I live in a climate that is hot about nine months out of the year, so winter time, especially January, is a great time of the year to bake. I can get some extra baking in and save the baked goods in the freezer for when it gets hotter. The recipe for one of our favorite breakfast scones is below.
Soup is another favorite and while tomatoes are not in season, Roma Tomatoes are plentiful and are great for cooking. Salads are hearty at this time of year and chicken salad is a great option. Stuffed vegetables or stuffed meat entrees are very comforting when there is a chill in the air. Try some of the recipes below to warm you up.
Makes 8 scones
2 cups self-rising flour (or 2 cups all-purpose flour, 2 teaspoons baking powder, 1/4 plus 1/8 teaspoon salt)
2 tablespoons sugar
One 7 oz tube almond paste
1/4 cup cold unsalted butter
1/2 cup half-and-half (cream and milk)
1 large egg
1/2 teaspoon almond extract
½ cup slivered almonds
Sugar for sprinkling
Preheat the oven to 375°F. Line a baking with parchment paper.
In a large bowl, whisk together the flour and sugar. With a pastry cutter, cut the almond paste and the butter into the dry ingredients until a few pea-sized lumps remain. Stir in the almonds.
In a separate small bowl, whisk together the heavy cream, egg and almond extract and add to the flour mixture. With a fork gradually stir the dough until the mixture comes together.
Turn the dough out onto a lightly floured surface and very gently pat into an 8-inch round about 1 1/2 inches high. Sprinkle the top of the dough with sugar.
Using a chef’s knife or bench scraper, cut the dough round into 8 wedges. Transfer the wedges to the prepared baking sheet, spacing the scones at least 1 inch apart.
Bake in the top third of the oven for 20-25 minutes or until the tops are golden. Transfer the scones to a wire rack to cool.
Roasted Red Pepper and Egg Wrap
1 large, jarred roasted red pepper
1/2 teaspoon dried Italian seasoning
2 large eggs
Salt and pepper to taste
1 tablespoon olive oil
4 tablespoons shredded mozzarella cheese
2 medium tortilla wraps
Cut the pepper into one inch pieces.
In a measuring cup beat the eggs with a sprinkle of salt, pepper and the Italian seasoning. Add the peppers and mix.
Heat the oil in a medium skillet. Pour the egg mixture into the skillet. Stir and cook until the eggs are set.
Warm the tortillas in the microwave. Divide the cheese in half and sprinkle over each tortilla. Divide the egg mixture in half and place on top of the cheese. Let stand for a few minutes to allow the cheese to melt.
Roll up each tortilla tightly, cut in half and serve.
Winter Tomato Soup
If you don’t like peeling tomatoes as much as I do, here is a technique I use to get around it. I usually purchase fresh Roma tomatoes for cooking and put them in the freezer when I get home from shopping. One day before I am going to cook with them, I place the amount I need in the refrigerator to defrost. The next day, the skins slip right off and are ready for the pot.
6 ripe plum tomatoes, peeled and diced
2 tablespoons extra-virgin olive oil
1 small onion, minced
Two 26 oz containers finely chopped Italian tomatoes (Pomi)
1 teaspoon honey
4 cups organic broth (chicken or vegetable)
Salt and freshly ground pepper
Optional: add ½ cup half & half to make a creamy version
Basil for garnish
Heat the olive oil in a soup pot. Add the onions, cover and cook until they are soft and just beginning to brown, about 5 minutes.
Add the the fresh and canned tomatoes, honey, salt and pepper to taste and the broth. Bring to a simmer and cook for 1 hour and 30 minutes with the cover ajar. Remove the pot from the heat.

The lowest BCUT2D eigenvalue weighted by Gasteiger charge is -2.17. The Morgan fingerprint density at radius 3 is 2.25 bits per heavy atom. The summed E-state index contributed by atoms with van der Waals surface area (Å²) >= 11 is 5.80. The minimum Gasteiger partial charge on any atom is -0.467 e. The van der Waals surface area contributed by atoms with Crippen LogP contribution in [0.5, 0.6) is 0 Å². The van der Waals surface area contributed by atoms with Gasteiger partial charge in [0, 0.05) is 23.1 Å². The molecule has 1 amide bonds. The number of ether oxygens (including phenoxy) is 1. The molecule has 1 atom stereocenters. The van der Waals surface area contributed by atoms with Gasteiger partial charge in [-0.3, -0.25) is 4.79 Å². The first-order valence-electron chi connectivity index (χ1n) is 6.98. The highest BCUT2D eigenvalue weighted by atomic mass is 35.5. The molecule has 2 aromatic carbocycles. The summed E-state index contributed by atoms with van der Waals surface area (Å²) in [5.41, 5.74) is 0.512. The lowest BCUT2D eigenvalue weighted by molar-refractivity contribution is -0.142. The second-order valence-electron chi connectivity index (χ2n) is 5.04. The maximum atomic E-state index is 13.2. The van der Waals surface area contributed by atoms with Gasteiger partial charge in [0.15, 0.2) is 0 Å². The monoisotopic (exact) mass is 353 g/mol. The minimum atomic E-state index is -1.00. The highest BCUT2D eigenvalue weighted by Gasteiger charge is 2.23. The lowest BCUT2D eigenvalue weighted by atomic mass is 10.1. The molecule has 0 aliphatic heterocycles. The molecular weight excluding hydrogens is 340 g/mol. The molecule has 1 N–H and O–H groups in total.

With an immersion blender or in a processor, puree the soup. If adding cream, add it here and warm the soup. Adjust the seasoning with salt and pepper.
Ladle the soup into warmed bowls and serve hot garnished with basil.
Open-Faced Chicken Salad Sandwiches
Slow-poaching the chicken breasts keeps them extra moist.
1 1/2 pounds skinless, boneless chicken breast halves
1/4 cup plus 2 tablespoons mayonnaise
2 teaspoons Dijon mustard
Kosher salt and freshly ground pepper
2 scallions, minced
2 medium celery stalks, finely chopped
¼ of a green bell pepper finely chopped
1 1/2 tablespoons minced flat-leaf parsley
2 medium tomatoes, thinly sliced
6 slices whole wheat or rye bread, lightly toasted
In a large saucepan, cover the chicken breasts with water. Bring to a very slow simmer and cook over low heat until white throughout, about 18-20 minutes.
Transfer the chicken to a plate and let stand until cool enough to handle, about 15 minutes. Cut the chicken into 1/2-inch dice.
In a large bowl, mix the mayonnaise with the mustard and season with salt and pepper. Fold in the onion, celery, bell pepper, parsley and chicken until evenly coated.
Cover and refrigerate until chilled, about 30 minutes.
Spread some of the chicken salad onto the toasted bread slices and top with tomato slices to serve.
This is a hearty entree and only needs one vegetable as a side. flounder comes in large sizes here on the gulf and mine weighed 14 oz. Substitute an equal amount of smaller fillets.
1 tablespoon each of minced onion, celery and bell pepper
2 tablespoons mayonnaise
1 tablespoon Dijon mustard
¼ teaspoon seafood seasoning (Old Bay)
1/2 pound lump crab meat
12-14 oz flounder fillet or fillets
Chopped fresh parsley
In a small bowl, combine all the filling ingredients, except the crab. Then, gently fold in the crab. Place the flounder in a baking dish coated with olive oil.
Spoon the crab mixture evenly over the fillet or fillets. Sprinkle with paprika and parsley.
Bake at 400°F for 20-24 minutes or until the fish is cooked through.
Southwest Stuffed Peppers
January is a good time to try different ethnic cuisines. They can spice up some typical winter produce. While I find an occasional taco or quesadilla tasty, I am generally not a fan of Southwest recipes. This recipe turned out quite well, though, and is a nice change from regular stuffed peppers. It is also good served with a green salad with ranch dressing.
1 large green bell pepper
¼ lb lean ground beef or turkey
1 teaspoon olive oil
½ teaspoon chili powder
1 scallion, chopped
½ cup of corn kernels
¼ cup salsa